Jesus Speaking Hard Truths
Sermon Series – Jesus on His Way to the Cross
February 24 and 25, 2018
Mark 8:27- 38
Dear Friends in Christ.
On these weekends in Lent, we see Jesus on his way to the cross. Last Sunday, we saw Jesus submitting to baptism by a mere mortal, we saw Him as the Son in whom his father in heaven was well pleased, we saw the Spirit casting him out into the wilderness to be tempted by the devil, we saw Jesus as both true God at the same time. Jesus Baptized as he begins his public ministry, Jesus tempted in every way that we are, yet without sin. Today we see Jesus speaking hard truths on his way to the cross.
Saying yes just once. It was Sunday, January 21, 2018, at approximately 6:30 p.m. Eastern Time when I said yes to Debi’s request to have a puppy. It had been nine years, seven months, and approximately 15 days since we had laid our last dog Kandi into her eternal rest. I had said “no we’re not going to have a puppy for nine a half years in a row. I had resisted the kind and gentle requests from Debi to think about it. She would talk about how cute and cuddly this puppy would be, I would think about cleaning up the messes and standing outside in bitter cold temperature coaxing her to go poop. She would mention the grandchildren squealing with delight and a fluffy puppy wagging her tail and sitting by the fireplace, I would mention veterinary bills and the monthly cost of replacing chewed up shoes and other treasures. But this afternoon was different, the Vikings were getting destroyed by the Eagles, our daughter Michelle was sending across the nation pictures of one cute little puppy named Gabby, our other daughter Heather was promising to watch over her whenever necessary, but after I had said no for nine and a half years in a row, Debi mentioned that little Morgan was crying her eyes out because Grandpa wouldn’t let Grandma have a puppy…. I said yes just once.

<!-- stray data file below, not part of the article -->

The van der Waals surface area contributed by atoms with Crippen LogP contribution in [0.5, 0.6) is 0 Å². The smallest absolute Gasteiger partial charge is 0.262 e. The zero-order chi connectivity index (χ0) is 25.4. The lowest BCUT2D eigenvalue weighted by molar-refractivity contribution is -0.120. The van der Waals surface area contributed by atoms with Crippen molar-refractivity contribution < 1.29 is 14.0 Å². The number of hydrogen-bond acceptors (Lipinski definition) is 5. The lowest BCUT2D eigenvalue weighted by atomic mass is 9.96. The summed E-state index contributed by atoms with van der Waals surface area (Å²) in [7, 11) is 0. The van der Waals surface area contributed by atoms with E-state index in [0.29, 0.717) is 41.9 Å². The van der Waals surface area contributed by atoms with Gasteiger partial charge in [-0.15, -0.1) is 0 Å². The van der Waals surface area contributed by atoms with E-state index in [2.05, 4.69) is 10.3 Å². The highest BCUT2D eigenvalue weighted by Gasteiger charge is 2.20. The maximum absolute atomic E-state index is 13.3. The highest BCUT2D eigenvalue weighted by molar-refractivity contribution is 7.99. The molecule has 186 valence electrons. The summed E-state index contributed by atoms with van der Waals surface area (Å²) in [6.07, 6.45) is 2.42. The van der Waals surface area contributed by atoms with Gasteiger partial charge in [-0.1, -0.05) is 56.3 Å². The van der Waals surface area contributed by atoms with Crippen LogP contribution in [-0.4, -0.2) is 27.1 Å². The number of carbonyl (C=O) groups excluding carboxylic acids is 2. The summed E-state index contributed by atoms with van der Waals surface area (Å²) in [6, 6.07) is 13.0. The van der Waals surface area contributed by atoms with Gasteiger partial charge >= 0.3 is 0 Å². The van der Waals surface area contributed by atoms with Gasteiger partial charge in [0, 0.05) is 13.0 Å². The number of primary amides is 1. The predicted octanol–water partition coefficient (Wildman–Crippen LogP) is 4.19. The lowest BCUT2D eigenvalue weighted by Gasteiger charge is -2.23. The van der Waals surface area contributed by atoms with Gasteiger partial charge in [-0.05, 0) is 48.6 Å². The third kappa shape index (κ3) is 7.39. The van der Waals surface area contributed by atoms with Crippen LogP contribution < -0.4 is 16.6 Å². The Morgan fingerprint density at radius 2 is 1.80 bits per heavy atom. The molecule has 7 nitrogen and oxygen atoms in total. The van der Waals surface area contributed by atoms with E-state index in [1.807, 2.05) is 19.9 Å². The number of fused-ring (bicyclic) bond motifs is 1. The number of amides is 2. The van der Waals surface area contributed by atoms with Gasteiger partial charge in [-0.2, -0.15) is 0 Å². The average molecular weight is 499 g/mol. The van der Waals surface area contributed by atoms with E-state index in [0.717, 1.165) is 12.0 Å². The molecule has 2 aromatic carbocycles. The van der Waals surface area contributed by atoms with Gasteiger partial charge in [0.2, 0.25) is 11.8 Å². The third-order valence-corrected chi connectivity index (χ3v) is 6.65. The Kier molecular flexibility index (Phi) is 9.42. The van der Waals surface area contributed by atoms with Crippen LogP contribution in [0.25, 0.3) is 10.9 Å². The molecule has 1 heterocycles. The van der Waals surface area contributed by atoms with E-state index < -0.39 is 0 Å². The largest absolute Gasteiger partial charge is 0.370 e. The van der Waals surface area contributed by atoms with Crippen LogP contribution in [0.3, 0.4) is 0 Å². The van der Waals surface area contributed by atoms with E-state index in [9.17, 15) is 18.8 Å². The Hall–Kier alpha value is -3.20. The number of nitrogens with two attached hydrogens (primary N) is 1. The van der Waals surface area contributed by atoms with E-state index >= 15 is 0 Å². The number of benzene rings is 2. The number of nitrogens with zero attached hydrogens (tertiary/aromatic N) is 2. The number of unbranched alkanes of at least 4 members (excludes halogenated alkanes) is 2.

As Pastor Muther would say, I tell you all of that to tell you this. There are all kinds of hard truths that come along with saying yes just one time to a puppy. Saying yes just one time is easy, the road that lies ahead for properly training and caring for a puppy, not so much.
So also for anyone who would dare to say, “Yes, I will follow Jesus Christ.” Saying yes just one time is easy, the road that lies ahead for Christian disciples, not so much. …
31 And he began to teach them that the Son of Man must suffer many things and be rejected by the elders and the chief priests and the scribes and be killed, and after three days rise again.
Hard Truth #1 – Divine love can’t be (sugar- coated). Up until this point in their life together as disciples of Jesus, the road had been full of signs and wonders. The preaching was strong, the crowds were enthused, and the miracles were amazing. Jesus had been driving out demons, cleansing lepers, and healing all kinds of sicknesses. The paralyzed were walking, the blind were seeing, dead people were sitting up and breathing, Jesus was walking on water, thousands of hungry people were getting fed in miraculous fashion. The kingdom of God was near, hopes were high, and the multitudes were getting ready for a kingdom of glory and power to come to their rescue!